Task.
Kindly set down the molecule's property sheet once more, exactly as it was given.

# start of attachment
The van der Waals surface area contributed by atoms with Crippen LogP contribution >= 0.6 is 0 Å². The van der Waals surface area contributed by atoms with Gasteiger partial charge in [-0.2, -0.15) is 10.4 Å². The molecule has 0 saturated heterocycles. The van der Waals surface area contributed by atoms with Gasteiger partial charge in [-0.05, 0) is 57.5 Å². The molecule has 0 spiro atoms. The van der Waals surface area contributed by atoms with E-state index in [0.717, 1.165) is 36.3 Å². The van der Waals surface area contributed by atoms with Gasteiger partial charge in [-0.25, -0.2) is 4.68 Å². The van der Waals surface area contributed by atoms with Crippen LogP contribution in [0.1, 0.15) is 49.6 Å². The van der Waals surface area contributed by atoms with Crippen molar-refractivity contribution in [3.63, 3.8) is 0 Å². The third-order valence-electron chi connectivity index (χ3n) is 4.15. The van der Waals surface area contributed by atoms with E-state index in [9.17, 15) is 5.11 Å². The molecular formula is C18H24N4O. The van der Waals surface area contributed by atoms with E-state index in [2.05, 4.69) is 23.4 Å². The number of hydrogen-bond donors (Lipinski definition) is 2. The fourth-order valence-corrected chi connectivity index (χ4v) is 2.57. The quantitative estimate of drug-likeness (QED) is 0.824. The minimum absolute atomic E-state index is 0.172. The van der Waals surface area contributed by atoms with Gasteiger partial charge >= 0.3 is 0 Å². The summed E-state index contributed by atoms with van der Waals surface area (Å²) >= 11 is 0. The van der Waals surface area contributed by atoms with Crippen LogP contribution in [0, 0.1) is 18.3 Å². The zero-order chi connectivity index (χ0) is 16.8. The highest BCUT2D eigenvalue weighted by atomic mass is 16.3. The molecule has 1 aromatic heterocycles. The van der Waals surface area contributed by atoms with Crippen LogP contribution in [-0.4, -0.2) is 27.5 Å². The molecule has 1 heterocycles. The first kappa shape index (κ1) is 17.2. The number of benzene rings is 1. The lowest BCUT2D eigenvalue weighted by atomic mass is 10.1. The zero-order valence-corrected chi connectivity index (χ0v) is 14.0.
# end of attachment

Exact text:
The van der Waals surface area contributed by atoms with Crippen LogP contribution >= 0.6 is 0 Å². The van der Waals surface area contributed by atoms with Gasteiger partial charge in [-0.2, -0.15) is 10.4 Å². The molecule has 0 saturated heterocycles. The van der Waals surface area contributed by atoms with Gasteiger partial charge in [-0.05, 0) is 57.5 Å². The molecule has 0 spiro atoms. The van der Waals surface area contributed by atoms with E-state index in [0.717, 1.165) is 36.3 Å². The van der Waals surface area contributed by atoms with Gasteiger partial charge in [-0.25, -0.2) is 4.68 Å². The van der Waals surface area contributed by atoms with Crippen LogP contribution in [0.1, 0.15) is 49.6 Å². The van der Waals surface area contributed by atoms with Crippen molar-refractivity contribution in [3.63, 3.8) is 0 Å². The third-order valence-electron chi connectivity index (χ3n) is 4.15. The van der Waals surface area contributed by atoms with E-state index in [9.17, 15) is 5.11 Å². The molecular formula is C18H24N4O. The van der Waals surface area contributed by atoms with E-state index in [2.05, 4.69) is 23.4 Å². The number of hydrogen-bond donors (Lipinski definition) is 2. The fourth-order valence-corrected chi connectivity index (χ4v) is 2.57. The quantitative estimate of drug-likeness (QED) is 0.824. The minimum absolute atomic E-state index is 0.172. The van der Waals surface area contributed by atoms with Gasteiger partial charge >= 0.3 is 0 Å². The summed E-state index contributed by atoms with van der Waals surface area (Å²) >= 11 is 0. The van der Waals surface area contributed by atoms with Crippen LogP contribution in [0, 0.1) is 18.3 Å². The zero-order chi connectivity index (χ0) is 16.8. The highest BCUT2D eigenvalue weighted by atomic mass is 16.3. The molecule has 1 aromatic heterocycles. The van der Waals surface area contributed by atoms with Crippen LogP contribution in [-0.4, -0.2) is 27.5 Å². The molecule has 1 heterocycles. The first kappa shape index (κ1) is 17.2. The number of benzene rings is 1. The lowest BCUT2D eigenvalue weighted by atomic mass is 10.1. The zero-order valence-corrected chi connectivity index (χ0v) is 14.0.